On the other hand, although the some parts of the US are also very touristic, the way the US is seen in the eyes of the world is at the mercy of local media.  For example, in the local news here in the US, there is rarely anything in the news about France, so my image of France remains with the touristic things that I have been conditioned to believe.  However, from visiting different countries, I feel like the political developments in the US are covered in a lot more news outlets, so the US gets a lot more scrutiny from other countries' media.  Therefore, depending on what people are shown in the news or the way news is reported, their image of the country can be different.

Je ne suis pas d'accord avec Baris, l'idée que nous avons de notre pays n'a rien à voire avec une quelconque volonté de le promouvoir pour faire du tourisme. C'est juste que pour avoir un peu voyagé on se rend compte de nos particularités. Prenons un exemple bateau: le fromage. Et bien quand on va dans un autre pays on se rend compte que nous sommes les seuls à aimer les fromages un peu particuliers, à pâtes molles,.. C'est vraiment une particularité française. Une fierté même;). Et c'est la même chose pour tout ce qui peut concerné la nourriture, la boisson,... Ensuite si Paris apparaît tant de fois, c'est surement parce que plus de la moitié de notre groupe vient de Paris ou sa région, du moins c'est mon avis.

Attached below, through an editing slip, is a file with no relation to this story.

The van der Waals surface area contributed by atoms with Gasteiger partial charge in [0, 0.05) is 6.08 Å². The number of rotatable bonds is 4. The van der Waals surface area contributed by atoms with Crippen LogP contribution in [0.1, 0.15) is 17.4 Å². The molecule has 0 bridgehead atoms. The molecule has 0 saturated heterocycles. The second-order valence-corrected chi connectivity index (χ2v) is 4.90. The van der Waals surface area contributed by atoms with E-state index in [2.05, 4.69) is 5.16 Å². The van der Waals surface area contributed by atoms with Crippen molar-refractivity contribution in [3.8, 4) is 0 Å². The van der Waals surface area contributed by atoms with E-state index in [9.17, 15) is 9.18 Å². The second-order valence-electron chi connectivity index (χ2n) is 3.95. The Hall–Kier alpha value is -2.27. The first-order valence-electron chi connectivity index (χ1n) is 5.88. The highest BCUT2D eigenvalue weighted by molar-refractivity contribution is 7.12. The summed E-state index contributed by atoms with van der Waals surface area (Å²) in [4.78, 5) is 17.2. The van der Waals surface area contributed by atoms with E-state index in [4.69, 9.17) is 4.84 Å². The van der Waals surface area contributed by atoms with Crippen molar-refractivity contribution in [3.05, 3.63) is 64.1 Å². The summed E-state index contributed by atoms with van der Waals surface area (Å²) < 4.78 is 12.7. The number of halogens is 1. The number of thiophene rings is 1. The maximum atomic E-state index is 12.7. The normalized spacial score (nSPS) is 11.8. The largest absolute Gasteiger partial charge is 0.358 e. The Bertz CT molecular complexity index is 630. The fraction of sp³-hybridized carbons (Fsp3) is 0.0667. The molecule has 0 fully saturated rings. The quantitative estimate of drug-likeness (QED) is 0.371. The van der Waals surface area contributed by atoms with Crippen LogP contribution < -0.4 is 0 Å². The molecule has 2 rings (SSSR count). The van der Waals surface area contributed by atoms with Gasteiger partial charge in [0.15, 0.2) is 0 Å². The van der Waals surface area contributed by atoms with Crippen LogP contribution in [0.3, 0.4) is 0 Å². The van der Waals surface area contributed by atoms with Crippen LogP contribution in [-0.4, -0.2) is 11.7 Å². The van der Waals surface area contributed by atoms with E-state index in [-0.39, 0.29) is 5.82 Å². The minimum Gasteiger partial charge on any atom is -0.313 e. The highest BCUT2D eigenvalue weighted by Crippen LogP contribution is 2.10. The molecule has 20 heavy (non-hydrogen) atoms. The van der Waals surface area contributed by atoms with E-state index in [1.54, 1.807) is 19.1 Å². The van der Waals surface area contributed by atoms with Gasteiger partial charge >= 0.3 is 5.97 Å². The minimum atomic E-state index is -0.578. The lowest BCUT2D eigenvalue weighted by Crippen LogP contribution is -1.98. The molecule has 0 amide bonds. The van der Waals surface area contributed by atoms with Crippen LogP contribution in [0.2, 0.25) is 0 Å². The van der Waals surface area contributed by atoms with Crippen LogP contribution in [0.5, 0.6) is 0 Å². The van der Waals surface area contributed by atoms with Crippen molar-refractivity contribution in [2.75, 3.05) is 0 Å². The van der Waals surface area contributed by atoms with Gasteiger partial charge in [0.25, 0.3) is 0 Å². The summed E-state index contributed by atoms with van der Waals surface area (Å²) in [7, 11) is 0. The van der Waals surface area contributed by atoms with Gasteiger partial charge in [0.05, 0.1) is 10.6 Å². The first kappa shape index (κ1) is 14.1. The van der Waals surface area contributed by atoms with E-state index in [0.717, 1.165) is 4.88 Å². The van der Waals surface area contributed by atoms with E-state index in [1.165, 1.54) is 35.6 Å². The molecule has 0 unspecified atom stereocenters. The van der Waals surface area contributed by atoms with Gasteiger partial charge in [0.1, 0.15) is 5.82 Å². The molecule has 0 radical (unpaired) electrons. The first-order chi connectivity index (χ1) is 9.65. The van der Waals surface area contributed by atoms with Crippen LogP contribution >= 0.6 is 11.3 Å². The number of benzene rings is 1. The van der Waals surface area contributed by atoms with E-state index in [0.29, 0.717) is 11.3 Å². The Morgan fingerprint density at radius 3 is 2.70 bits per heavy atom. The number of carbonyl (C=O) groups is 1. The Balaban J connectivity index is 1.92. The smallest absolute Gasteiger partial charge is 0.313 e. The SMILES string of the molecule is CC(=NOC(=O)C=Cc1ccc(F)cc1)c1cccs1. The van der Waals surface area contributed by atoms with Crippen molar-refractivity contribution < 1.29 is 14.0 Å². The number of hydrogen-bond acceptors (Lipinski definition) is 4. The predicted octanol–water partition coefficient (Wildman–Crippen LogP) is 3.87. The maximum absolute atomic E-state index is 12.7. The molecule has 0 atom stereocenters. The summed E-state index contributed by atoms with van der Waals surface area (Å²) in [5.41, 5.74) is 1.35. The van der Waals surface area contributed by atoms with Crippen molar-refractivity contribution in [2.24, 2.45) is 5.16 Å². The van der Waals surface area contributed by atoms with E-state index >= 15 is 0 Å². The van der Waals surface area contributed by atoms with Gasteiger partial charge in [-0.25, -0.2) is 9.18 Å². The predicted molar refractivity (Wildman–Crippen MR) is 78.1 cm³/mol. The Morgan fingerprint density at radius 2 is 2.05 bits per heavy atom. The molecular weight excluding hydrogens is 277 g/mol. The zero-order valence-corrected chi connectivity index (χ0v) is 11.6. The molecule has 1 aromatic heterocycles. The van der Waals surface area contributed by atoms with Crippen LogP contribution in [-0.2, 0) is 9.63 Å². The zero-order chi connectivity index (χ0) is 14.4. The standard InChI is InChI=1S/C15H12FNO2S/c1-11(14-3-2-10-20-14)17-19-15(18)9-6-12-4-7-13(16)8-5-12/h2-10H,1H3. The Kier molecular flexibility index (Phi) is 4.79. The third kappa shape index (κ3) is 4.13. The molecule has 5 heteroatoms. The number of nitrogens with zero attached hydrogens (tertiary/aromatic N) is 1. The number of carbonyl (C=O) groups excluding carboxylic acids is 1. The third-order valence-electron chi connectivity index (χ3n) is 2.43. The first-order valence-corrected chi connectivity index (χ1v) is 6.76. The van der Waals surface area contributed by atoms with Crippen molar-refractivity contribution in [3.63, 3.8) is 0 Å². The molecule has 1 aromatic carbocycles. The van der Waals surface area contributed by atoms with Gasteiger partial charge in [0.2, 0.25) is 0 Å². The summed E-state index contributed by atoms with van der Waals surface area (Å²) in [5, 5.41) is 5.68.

Et ne t'inquiètes pas Lauren nous aimerions tous visiter les Etats Unis, même si nous avons quelques idées reçus cela n'empêche pas votre pays d'être attractif.


I agree that you personally are not trying to promote tourism.  What I meant is that tourism, in general in France, is more widespread throughout the country than it is here in the US.  Therefore, we see more of the iconic images of the each region in the media than maybe you see of America in France.  For example, here in America, Wisconsin is very well known for their cheeses, but no one goes there and it is not advertised, therefore I doubt most people in France would have ever heard of that, let alone want to visit there.  However, the areas that France specializes in are much more well-known (cheese, wines, etc.) because they have been around for a long time (the history of the country and these products), the country is smaller (easier to visit more regions of the country where these products exist), and much of what the country has to offer permeates our country through media such as advertising or movies (the iconic images of France that come to most peoples mind are either Paris (the Eiffer Tower), vineyards, cheese, and romance).